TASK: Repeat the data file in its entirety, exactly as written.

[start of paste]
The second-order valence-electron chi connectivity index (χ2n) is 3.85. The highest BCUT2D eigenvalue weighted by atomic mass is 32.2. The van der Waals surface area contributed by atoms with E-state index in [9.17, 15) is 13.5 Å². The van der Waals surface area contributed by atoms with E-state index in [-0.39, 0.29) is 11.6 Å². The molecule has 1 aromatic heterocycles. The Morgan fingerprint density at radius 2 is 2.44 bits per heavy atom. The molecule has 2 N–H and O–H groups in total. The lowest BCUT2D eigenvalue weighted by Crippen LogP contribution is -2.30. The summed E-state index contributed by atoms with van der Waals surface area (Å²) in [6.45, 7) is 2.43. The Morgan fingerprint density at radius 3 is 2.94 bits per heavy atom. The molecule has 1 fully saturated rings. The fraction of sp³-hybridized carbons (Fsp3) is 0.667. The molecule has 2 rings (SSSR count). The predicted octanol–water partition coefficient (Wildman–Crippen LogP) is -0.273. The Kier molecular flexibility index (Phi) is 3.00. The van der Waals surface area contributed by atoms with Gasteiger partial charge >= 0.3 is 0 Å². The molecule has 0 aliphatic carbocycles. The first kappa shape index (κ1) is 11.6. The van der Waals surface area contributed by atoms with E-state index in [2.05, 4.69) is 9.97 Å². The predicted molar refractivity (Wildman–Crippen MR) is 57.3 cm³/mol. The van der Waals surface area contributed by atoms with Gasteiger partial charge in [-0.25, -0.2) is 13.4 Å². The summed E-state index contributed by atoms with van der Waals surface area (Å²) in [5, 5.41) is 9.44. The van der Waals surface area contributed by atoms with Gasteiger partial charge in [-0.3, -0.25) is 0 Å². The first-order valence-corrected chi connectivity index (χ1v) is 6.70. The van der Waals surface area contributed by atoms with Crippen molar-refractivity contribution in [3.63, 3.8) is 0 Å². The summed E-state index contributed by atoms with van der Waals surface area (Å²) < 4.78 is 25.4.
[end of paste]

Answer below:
The second-order valence-electron chi connectivity index (χ2n) is 3.85. The highest BCUT2D eigenvalue weighted by atomic mass is 32.2. The van der Waals surface area contributed by atoms with E-state index in [9.17, 15) is 13.5 Å². The van der Waals surface area contributed by atoms with E-state index in [-0.39, 0.29) is 11.6 Å². The molecule has 1 aromatic heterocycles. The Morgan fingerprint density at radius 2 is 2.44 bits per heavy atom. The molecule has 2 N–H and O–H groups in total. The lowest BCUT2D eigenvalue weighted by Crippen LogP contribution is -2.30. The summed E-state index contributed by atoms with van der Waals surface area (Å²) in [6.45, 7) is 2.43. The Morgan fingerprint density at radius 3 is 2.94 bits per heavy atom. The molecule has 1 fully saturated rings. The fraction of sp³-hybridized carbons (Fsp3) is 0.667. The molecule has 2 rings (SSSR count). The predicted octanol–water partition coefficient (Wildman–Crippen LogP) is -0.273. The Kier molecular flexibility index (Phi) is 3.00. The van der Waals surface area contributed by atoms with Gasteiger partial charge >= 0.3 is 0 Å². The molecule has 0 aliphatic carbocycles. The first kappa shape index (κ1) is 11.6. The van der Waals surface area contributed by atoms with E-state index in [2.05, 4.69) is 9.97 Å². The predicted molar refractivity (Wildman–Crippen MR) is 57.3 cm³/mol. The van der Waals surface area contributed by atoms with Gasteiger partial charge in [-0.25, -0.2) is 13.4 Å². The summed E-state index contributed by atoms with van der Waals surface area (Å²) in [5, 5.41) is 9.44. The van der Waals surface area contributed by atoms with Gasteiger partial charge in [-0.3, -0.25) is 0 Å². The first-order valence-corrected chi connectivity index (χ1v) is 6.70. The van der Waals surface area contributed by atoms with Crippen molar-refractivity contribution in [3.63, 3.8) is 0 Å². The summed E-state index contributed by atoms with van der Waals surface area (Å²) < 4.78 is 25.4.